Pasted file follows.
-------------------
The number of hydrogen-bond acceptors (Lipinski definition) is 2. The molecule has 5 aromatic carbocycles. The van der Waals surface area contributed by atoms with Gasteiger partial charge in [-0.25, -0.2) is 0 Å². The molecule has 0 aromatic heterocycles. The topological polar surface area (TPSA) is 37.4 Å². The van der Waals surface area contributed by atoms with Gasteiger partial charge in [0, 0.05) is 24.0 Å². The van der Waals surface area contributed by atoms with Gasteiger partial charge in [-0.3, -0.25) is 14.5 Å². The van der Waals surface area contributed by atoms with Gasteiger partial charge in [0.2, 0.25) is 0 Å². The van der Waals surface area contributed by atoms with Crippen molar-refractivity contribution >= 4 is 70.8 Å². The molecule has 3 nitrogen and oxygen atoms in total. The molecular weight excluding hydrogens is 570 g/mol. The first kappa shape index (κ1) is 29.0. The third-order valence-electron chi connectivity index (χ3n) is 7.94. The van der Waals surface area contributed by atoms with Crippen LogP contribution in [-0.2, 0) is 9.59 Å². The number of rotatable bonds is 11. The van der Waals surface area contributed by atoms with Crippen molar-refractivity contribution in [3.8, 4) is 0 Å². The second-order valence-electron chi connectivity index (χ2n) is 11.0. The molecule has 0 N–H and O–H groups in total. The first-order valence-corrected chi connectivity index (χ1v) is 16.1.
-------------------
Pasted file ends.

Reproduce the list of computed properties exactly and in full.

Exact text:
The number of hydrogen-bond acceptors (Lipinski definition) is 2. The molecule has 5 aromatic carbocycles. The van der Waals surface area contributed by atoms with Gasteiger partial charge in [-0.25, -0.2) is 0 Å². The molecule has 0 aromatic heterocycles. The topological polar surface area (TPSA) is 37.4 Å². The van der Waals surface area contributed by atoms with Gasteiger partial charge in [0, 0.05) is 24.0 Å². The van der Waals surface area contributed by atoms with Gasteiger partial charge in [-0.3, -0.25) is 14.5 Å². The van der Waals surface area contributed by atoms with Gasteiger partial charge in [0.2, 0.25) is 0 Å². The van der Waals surface area contributed by atoms with Crippen molar-refractivity contribution >= 4 is 70.8 Å². The molecule has 3 nitrogen and oxygen atoms in total. The molecular weight excluding hydrogens is 570 g/mol. The first kappa shape index (κ1) is 29.0. The third-order valence-electron chi connectivity index (χ3n) is 7.94. The van der Waals surface area contributed by atoms with Crippen LogP contribution in [-0.2, 0) is 9.59 Å². The number of rotatable bonds is 11. The van der Waals surface area contributed by atoms with Crippen molar-refractivity contribution in [3.8, 4) is 0 Å². The second-order valence-electron chi connectivity index (χ2n) is 11.0. The molecule has 0 N–H and O–H groups in total. The first-order valence-corrected chi connectivity index (χ1v) is 16.1.